Second, our librarian, Betsy Smith, is a woman that I’ve worked with before. When I was 20 years old, we worked at the same firm. She’s a badass designer herself, but mostly retired, and everybody in the office just loves and adores her. She’s almost like a Prozac for the whole office—she comes in and asks everybody how they’re doing. The team will also keep the office clean for her.

Betsy makes sure everything is in stock. She orders all of our samples, meets with all of the fabric reps, and makes sure that everything is current on the floor—and then also just keeps us completely organized. Some designers will say that design firms never look clean because it just shows that you’re busy, but I can’t handle that. I want to know where all my samples are, where all my countertops are. I love it all neat and tidy. It is one of the best things you can do for yourself.

Is she also helping to point you in the direction of some of the new things because she has taken those meetings with reps?
Totally. I’ll go, “Hey, Bets, here’s the deal: I am doing this living room and the client likes green, they like velvet, they like mohair.” I’ll give her some ideas, and then she’ll do a full pull for me. Then I get to go through and edit what she’s done. We recently had a project that needed plaids, which we didn’t have on hand—and we don’t have any showrooms here. She got on the phone with all of our showrooms or got their websites, and soon she had a whole table of plaids for me.

How does the lack of local showrooms complicate the day-to-day work of the firm?
I don’t think it complicates anything, but it does mean that we have to be more savvy—we have to go to the markets and shows, read articles, search the internet. We’re in the middle of nowhere, but there are [some high-powered people] with ranches about 20 minutes from us. We’re very much in the know about what’s happening, which is cool.

Left: In a small bunkroom, Hetherington created ample space for both guests. Lucy Call | Right: A poster collection and colorful cabinetry lend a moment of levity to the room. Lucy Call

I also wanted to ask you about your retail shop. What made you want to have a store?
Now, Bozeman has some great stores, but when I opened the store seven years ago, there was nowhere for clients to shop. When I called vendors to open accounts, the brands were like, “Where are you?” When I said Montana, they were like, “You don’t even need to have an opening order—we just want to be in Montana.” And that’s kind of why we’ve opened it: We wanted to create a world where our clients can sit and touch, so we curated about two dozen lines that we love for the design firm.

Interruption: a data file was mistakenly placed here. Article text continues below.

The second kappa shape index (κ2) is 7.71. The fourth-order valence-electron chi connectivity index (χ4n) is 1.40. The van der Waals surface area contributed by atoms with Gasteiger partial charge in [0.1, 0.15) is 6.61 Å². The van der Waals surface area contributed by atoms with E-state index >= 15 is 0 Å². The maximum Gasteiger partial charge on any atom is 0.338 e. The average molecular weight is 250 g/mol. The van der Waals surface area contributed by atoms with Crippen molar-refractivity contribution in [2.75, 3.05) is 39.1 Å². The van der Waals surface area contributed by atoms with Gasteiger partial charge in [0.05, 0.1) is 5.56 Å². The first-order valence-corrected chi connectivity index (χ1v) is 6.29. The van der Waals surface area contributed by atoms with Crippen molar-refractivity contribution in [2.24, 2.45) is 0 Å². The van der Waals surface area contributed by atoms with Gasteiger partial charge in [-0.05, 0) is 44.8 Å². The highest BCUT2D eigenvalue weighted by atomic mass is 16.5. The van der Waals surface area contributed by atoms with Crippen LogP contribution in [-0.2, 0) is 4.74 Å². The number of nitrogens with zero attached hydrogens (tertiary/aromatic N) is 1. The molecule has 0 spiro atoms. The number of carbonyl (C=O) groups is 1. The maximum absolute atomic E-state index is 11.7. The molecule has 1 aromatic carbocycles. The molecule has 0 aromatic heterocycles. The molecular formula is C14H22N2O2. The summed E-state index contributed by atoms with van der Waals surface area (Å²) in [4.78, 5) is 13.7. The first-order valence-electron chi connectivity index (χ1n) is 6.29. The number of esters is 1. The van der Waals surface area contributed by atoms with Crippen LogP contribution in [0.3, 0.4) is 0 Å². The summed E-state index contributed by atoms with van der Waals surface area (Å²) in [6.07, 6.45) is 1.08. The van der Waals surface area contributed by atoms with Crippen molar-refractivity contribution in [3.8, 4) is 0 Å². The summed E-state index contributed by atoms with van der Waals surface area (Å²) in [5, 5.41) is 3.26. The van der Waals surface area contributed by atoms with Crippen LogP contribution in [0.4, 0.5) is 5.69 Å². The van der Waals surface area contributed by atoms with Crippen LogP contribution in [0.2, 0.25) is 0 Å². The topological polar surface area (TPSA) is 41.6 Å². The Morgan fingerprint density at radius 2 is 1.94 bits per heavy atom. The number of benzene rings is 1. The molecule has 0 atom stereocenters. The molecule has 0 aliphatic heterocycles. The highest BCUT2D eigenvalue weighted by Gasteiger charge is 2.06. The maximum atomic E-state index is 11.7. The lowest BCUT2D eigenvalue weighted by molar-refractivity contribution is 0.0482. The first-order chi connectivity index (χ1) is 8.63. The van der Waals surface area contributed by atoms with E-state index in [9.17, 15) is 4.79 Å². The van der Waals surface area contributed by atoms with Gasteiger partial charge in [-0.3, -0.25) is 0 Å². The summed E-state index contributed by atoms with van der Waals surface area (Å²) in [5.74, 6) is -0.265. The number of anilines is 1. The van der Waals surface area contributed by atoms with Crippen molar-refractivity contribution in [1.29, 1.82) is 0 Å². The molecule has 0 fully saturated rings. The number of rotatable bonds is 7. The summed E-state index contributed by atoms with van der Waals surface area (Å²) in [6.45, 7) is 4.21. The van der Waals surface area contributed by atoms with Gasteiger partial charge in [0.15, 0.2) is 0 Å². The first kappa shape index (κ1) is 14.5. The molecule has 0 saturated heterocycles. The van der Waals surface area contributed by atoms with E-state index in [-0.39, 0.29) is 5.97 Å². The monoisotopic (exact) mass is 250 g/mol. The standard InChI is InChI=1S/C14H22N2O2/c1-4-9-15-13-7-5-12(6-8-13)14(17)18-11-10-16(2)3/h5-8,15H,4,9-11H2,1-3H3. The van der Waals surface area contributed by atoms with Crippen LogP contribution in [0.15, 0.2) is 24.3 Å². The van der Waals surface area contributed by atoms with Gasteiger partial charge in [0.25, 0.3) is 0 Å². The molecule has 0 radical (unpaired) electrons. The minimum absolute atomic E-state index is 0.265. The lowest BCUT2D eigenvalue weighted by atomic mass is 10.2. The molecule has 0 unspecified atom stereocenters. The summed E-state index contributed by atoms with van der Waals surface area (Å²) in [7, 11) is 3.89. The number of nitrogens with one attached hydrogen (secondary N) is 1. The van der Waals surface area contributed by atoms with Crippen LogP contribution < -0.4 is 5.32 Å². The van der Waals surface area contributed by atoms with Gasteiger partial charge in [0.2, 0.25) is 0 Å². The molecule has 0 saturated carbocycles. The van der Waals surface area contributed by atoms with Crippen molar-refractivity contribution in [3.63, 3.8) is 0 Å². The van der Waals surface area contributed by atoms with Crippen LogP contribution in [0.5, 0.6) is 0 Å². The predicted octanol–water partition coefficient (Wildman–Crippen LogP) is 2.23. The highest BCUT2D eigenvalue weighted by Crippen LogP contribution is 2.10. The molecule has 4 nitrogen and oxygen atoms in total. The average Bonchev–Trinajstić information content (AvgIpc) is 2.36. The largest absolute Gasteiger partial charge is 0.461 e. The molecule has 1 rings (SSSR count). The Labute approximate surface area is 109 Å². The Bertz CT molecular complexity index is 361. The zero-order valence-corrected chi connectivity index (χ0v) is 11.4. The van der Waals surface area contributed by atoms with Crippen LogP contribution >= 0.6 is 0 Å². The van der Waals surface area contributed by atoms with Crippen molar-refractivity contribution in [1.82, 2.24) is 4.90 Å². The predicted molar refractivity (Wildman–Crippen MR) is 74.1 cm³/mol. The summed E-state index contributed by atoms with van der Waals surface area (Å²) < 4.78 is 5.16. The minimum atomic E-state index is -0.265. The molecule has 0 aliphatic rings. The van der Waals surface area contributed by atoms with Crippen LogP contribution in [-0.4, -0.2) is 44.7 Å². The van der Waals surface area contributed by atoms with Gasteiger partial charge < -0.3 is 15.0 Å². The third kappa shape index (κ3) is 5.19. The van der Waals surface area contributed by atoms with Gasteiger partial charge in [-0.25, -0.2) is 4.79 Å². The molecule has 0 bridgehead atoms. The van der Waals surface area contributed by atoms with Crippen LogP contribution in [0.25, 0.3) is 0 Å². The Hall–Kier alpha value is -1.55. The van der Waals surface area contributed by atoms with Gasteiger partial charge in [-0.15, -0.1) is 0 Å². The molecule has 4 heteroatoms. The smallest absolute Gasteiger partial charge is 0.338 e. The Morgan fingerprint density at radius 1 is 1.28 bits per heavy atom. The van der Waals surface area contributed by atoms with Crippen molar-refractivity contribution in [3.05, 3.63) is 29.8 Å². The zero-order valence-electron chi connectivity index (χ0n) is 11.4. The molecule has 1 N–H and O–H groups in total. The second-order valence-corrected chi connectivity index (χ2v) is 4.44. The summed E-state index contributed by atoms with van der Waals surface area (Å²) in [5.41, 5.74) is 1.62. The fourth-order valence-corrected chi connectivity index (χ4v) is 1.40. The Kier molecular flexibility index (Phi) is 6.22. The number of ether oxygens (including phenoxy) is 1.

It also gives me the buying capabilities for my clients, so I can be way more competitive. I might go up in an interview against another designer in town—I have better buying power for my clients because I’m buying at wholesale and she’s buying at a designer rate. I give my clients a great price point, but I also get to make great margins. It also makes it easier for me to use a $450-a-yard mohair on a chair, because I’m buying that chair for $600 instead of $1,500. In that way, it helps elevate my projects, which in turn helps me get bigger projects.

What’s one of the biggest challenges you’ve overcome?
I’ve lost a lot of really good employees because I wasn’t ready for them yet. People have always wanted to work for me, but being a business owner and being a senior designer are two different roles—I’ve lost people because my business wasn’t where it needed to be for them to be part of it. But at the same time, I appreciate that they saw something in me that they wanted to be part of.

With running a firm and training these employees, you run the risk of people starting their own businesses, going out on their own. At the end of the day, that’s the biggest compliment. Besides, I can’t hate anyone for doing what I did!

What is the biggest thing you know now that you wish you had known at the beginning when you launched your firm?
There’s no way in hell I would ever do this again. Sometimes, I still feel like I’m going to go work for somebody else someday—it was never in my heart to start my own firm. What’s so cool about it is all the people you get to meet along the way. My mentors have become my friends. We’ve created our own world here, and we get to work within it. It’s long hours, I do nothing but work, but at the end of the day, I get to create really cool worlds that people can live in.

I’ll let you go—I know you have a big install tomorrow.
Yeah, we’re getting on a plane and flying to Cody, Wyoming, for a seven-hour install—a little cottage that’s part of a bigger ranch project.

Is that a normal install for you?
No, not at all. Normally, we’re living there for a week. But it’s a good example of how each day is something so random like that.

A seven-hour install is kind of wild.
Totally. Our team is taking a plane over there—we have to fill up a plane, and just have to be back the next day for another meeting with a client. I think that’s what makes it exciting. I look at the people that I have met in the industry, the travel that we’ve done, the cool things we’ve been able to see, and I would never go back. I don’t think I’d have it in me to do what I’ve done for the last 10 years again, but I would never take back the experiences and the people that I’ve met, and that keeps me going.

To learn more about Abby Hetherington, visit her website or find her on Instagram.